Why Millions Are Still Living Without Electricity

Bridging the Electricity Gap in Nigeria
Durability of Solar Panels
Why Millions Are Still Living Without Electricity

The Nigerian national grid experienced its first collapse for 2020 on Thursday, 16 January, leading to blackouts across the country.

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The Transmission Company of Nigeria (TCN) confirmed the incident in a statement on its Twitter page reporting a “system disturbance” which occurred, affecting some parts of the country.

General blackouts and power outages is no new concern in Nigeria. This issue has lingered and only grown more of a canker worm over the years. The Number of electrical outages in a typical month in Nigeria was reported at 32.8 in 2014, according to the World Bank collection of development indicators, compiled from officially recognized sources. The complete absence of electricity in the rural areas is also pervasive. A research conducted by DW in a village in northern Nigeria was centered on how the residents get by in the dark. Jamilu Sanusi, a resident said “We have to travel to another village to charge our mobile phones. It usually takes 40 minutes to reach the place. But if there was electricity here, we would charge the phones from the comfort of our homes”.

In 2017, Nigeria was ranked second out of 137 countries on The Spectator Index of countries with the worst electricity supply. The daily average supply in Africa’s most populous country averages around 3,850 to 4,000 megawatts versus the 200,000 megawatts required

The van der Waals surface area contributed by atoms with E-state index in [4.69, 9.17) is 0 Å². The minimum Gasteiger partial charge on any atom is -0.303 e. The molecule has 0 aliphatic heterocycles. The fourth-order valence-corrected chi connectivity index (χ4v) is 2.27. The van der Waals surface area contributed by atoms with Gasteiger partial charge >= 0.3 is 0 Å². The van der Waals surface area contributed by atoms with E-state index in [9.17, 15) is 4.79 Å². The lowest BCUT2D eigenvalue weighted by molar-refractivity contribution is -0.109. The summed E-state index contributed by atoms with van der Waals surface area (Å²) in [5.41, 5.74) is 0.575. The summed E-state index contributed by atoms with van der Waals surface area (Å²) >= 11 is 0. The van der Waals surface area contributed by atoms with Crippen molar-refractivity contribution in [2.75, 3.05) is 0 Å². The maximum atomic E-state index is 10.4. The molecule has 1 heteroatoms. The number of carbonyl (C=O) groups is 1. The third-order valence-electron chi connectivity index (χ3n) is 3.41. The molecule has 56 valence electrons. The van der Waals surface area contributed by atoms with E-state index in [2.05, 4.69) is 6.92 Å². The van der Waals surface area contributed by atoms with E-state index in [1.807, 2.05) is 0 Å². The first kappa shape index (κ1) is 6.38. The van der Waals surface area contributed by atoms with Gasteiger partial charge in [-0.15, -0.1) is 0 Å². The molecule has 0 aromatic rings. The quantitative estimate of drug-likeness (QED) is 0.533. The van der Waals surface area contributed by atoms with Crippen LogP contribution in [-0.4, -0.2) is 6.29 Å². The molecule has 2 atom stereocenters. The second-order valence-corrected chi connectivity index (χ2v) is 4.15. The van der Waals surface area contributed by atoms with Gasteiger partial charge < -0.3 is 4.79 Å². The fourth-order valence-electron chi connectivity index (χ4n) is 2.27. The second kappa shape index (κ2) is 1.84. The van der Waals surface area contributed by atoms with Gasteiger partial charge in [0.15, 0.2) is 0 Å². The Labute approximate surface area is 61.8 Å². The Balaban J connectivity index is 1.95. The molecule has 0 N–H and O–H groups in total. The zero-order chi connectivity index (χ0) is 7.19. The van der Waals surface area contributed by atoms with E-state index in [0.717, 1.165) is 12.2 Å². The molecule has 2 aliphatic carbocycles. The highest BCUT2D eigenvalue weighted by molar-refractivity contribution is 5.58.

When grid power is available, only 45% of Nigerians have access to it, but much of that supply is epileptic and of very poor quality. With a population of over 200 million people (as of mid year 2020) according to the UN data, 133,300,000 Nigerians live with no access to electricity or in barely existent power.

As a result of this energy deficit Nigerians have turned to self-generated power.  According to the Federal Government’s 2010 Power Reform Road map Report, Nigerians spend over twice as much on self-generated light and power, using candles, diesel, and petrol as they do with grid-based electricity. More so, it is estimated that at a minimum 6000 megawatts is generated using petrol and diesel generators.  This mode of self-generation represents a financial albatross on Nigerians equivalent to between $6.7 and $10.47 billion compared to grid-based power.

The privatization of the power sector was a step in the right direction. However, with the backdrop of falling oil revenues, the government cannot be expected to take on the responsibility for powering Nigeria by itself. The weight of this challenge calls for an all hands approach with more support for the expansion of solar energy. As a decentralized form of reliable clean energy, solar has the power to aid in rapid power generation and increase productivity and growth in the economy

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